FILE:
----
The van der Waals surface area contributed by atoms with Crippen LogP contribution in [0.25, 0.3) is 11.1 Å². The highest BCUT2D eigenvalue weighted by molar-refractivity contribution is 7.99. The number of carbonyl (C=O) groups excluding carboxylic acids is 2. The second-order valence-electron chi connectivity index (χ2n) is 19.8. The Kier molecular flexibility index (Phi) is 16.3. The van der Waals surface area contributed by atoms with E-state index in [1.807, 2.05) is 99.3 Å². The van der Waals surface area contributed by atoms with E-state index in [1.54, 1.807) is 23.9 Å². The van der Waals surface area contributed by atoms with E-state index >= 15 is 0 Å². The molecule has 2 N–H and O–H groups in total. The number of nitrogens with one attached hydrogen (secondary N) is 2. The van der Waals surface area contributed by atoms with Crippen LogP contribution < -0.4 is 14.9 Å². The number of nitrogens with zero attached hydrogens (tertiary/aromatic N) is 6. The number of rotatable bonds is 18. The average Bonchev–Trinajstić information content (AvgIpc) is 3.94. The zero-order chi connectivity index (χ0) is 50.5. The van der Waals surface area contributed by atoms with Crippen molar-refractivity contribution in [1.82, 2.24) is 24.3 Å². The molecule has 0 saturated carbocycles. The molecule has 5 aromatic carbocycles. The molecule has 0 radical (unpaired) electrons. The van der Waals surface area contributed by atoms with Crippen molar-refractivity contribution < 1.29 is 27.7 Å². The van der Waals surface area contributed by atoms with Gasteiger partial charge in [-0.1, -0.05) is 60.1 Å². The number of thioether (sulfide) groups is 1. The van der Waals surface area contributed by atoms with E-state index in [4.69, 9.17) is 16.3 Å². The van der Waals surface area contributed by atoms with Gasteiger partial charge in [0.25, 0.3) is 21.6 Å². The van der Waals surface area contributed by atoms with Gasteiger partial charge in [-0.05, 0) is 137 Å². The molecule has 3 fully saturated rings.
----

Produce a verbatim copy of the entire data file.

The van der Waals surface area contributed by atoms with Crippen LogP contribution in [0.25, 0.3) is 11.1 Å². The highest BCUT2D eigenvalue weighted by molar-refractivity contribution is 7.99. The number of carbonyl (C=O) groups excluding carboxylic acids is 2. The second-order valence-electron chi connectivity index (χ2n) is 19.8. The Kier molecular flexibility index (Phi) is 16.3. The van der Waals surface area contributed by atoms with E-state index in [1.807, 2.05) is 99.3 Å². The van der Waals surface area contributed by atoms with E-state index in [1.54, 1.807) is 23.9 Å². The van der Waals surface area contributed by atoms with E-state index >= 15 is 0 Å². The molecule has 2 N–H and O–H groups in total. The number of nitrogens with one attached hydrogen (secondary N) is 2. The van der Waals surface area contributed by atoms with Crippen LogP contribution < -0.4 is 14.9 Å². The number of nitrogens with zero attached hydrogens (tertiary/aromatic N) is 6. The number of rotatable bonds is 18. The average Bonchev–Trinajstić information content (AvgIpc) is 3.94. The zero-order chi connectivity index (χ0) is 50.5. The van der Waals surface area contributed by atoms with Crippen molar-refractivity contribution in [1.82, 2.24) is 24.3 Å². The molecule has 0 saturated carbocycles. The molecule has 5 aromatic carbocycles. The molecule has 0 radical (unpaired) electrons. The van der Waals surface area contributed by atoms with Crippen molar-refractivity contribution < 1.29 is 27.7 Å². The van der Waals surface area contributed by atoms with Gasteiger partial charge in [-0.1, -0.05) is 60.1 Å². The number of thioether (sulfide) groups is 1. The van der Waals surface area contributed by atoms with E-state index in [4.69, 9.17) is 16.3 Å². The van der Waals surface area contributed by atoms with Gasteiger partial charge in [0.25, 0.3) is 21.6 Å². The van der Waals surface area contributed by atoms with Gasteiger partial charge in [-0.05, 0) is 137 Å². The molecule has 3 fully saturated rings.